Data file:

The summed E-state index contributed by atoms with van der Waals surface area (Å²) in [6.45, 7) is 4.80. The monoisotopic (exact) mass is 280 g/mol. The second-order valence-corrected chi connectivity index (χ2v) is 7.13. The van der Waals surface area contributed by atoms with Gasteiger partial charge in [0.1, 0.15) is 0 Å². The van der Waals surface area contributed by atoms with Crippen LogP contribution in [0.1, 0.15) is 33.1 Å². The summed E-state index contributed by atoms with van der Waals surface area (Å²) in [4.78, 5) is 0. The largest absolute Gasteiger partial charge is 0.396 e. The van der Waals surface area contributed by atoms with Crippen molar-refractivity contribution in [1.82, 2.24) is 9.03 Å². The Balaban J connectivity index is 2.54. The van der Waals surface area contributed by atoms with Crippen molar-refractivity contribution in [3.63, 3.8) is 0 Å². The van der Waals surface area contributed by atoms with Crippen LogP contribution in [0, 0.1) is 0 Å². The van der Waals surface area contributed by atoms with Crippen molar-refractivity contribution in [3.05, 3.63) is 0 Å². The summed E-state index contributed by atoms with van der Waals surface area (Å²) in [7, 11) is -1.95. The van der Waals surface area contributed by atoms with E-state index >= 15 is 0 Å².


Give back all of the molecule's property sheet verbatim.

The summed E-state index contributed by atoms with van der Waals surface area (Å²) in [6.45, 7) is 4.80. The monoisotopic (exact) mass is 280 g/mol. The second-order valence-corrected chi connectivity index (χ2v) is 7.13. The van der Waals surface area contributed by atoms with Gasteiger partial charge in [0.1, 0.15) is 0 Å². The van der Waals surface area contributed by atoms with Crippen LogP contribution in [0.1, 0.15) is 33.1 Å². The summed E-state index contributed by atoms with van der Waals surface area (Å²) in [4.78, 5) is 0. The largest absolute Gasteiger partial charge is 0.396 e. The van der Waals surface area contributed by atoms with Crippen molar-refractivity contribution in [1.82, 2.24) is 9.03 Å². The Balaban J connectivity index is 2.54. The van der Waals surface area contributed by atoms with Crippen molar-refractivity contribution in [3.63, 3.8) is 0 Å². The van der Waals surface area contributed by atoms with Crippen LogP contribution in [0, 0.1) is 0 Å². The van der Waals surface area contributed by atoms with Crippen molar-refractivity contribution in [3.05, 3.63) is 0 Å². The summed E-state index contributed by atoms with van der Waals surface area (Å²) in [7, 11) is -1.95. The van der Waals surface area contributed by atoms with E-state index >= 15 is 0 Å².